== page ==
Potassium ferrocyanide

Potassium ferrocyanide

Potassium ferrocyanide, also known as yellow prussiate of potash or potassium hexacyanoferrate(II), is a coordination compound of formula K4[Fe(CN)6]·3H2O, which forms lemon-yellow monoclinic crystals at room temperature, and which decomposes at its boiling point. It is insoluble in alcohol but a litre of water can dissolve just under three hundred grams of the crystals, and the solution can react with acid to release hydrogen cyanide (HCN) gas. The resulting HCN gas boils at 26 °C and, being lighter than air (with a gaseous density of 0.94), quickly evaporates clear of the release point. Potassium ferrocyanide itself is only slightly toxic.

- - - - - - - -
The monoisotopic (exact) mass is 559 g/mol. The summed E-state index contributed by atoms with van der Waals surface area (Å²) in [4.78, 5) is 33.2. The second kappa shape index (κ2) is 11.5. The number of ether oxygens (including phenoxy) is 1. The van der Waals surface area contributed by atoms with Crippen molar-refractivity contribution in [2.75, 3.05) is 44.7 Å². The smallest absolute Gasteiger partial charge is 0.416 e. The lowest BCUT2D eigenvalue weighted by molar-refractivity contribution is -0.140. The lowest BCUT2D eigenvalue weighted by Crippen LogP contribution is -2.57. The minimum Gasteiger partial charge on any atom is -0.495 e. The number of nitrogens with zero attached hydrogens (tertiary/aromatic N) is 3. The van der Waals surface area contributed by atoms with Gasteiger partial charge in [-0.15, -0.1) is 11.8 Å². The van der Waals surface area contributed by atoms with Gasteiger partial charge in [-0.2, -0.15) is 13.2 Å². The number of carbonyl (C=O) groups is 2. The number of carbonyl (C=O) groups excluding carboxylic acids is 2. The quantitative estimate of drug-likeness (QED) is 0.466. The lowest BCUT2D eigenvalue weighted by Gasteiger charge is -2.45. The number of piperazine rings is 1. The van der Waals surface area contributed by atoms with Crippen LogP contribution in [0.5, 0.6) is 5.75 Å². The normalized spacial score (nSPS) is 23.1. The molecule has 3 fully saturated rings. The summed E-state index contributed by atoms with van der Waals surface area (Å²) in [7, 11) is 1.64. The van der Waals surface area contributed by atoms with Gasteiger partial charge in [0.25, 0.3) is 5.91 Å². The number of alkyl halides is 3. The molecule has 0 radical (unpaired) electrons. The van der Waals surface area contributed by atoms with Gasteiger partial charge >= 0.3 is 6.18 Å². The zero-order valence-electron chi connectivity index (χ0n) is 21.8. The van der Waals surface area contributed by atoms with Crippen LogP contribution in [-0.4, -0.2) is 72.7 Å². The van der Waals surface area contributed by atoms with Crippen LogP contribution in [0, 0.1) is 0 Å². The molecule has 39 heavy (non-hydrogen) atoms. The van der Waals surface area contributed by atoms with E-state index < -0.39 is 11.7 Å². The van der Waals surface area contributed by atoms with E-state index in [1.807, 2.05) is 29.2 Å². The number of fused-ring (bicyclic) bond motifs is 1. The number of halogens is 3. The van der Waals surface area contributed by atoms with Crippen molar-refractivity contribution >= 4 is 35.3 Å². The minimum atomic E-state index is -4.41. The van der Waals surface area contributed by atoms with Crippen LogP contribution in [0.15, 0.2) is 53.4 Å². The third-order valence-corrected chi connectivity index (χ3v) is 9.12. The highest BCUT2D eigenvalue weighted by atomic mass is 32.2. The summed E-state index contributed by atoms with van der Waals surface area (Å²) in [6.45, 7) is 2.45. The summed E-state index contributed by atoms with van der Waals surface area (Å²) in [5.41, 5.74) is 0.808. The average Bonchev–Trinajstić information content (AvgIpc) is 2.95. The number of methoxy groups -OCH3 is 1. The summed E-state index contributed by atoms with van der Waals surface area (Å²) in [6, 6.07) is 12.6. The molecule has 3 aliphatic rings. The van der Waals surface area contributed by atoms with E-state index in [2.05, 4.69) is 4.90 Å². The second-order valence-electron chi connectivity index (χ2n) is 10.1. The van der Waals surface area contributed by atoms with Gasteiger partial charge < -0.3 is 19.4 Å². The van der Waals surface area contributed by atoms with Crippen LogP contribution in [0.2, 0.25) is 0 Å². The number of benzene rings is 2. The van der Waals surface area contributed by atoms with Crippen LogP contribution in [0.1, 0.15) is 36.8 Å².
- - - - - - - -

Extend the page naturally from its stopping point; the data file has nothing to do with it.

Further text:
On February 20, 2002 four Moroccans were arrested while in possession of detailed maps of the United States embassy in Rome and the Rome water supply network, as well as four kilograms of potassium ferrocyanide.

When combined with ferric (iron) salts, potassium ferrocyanide forms the pigment Prussian blue.

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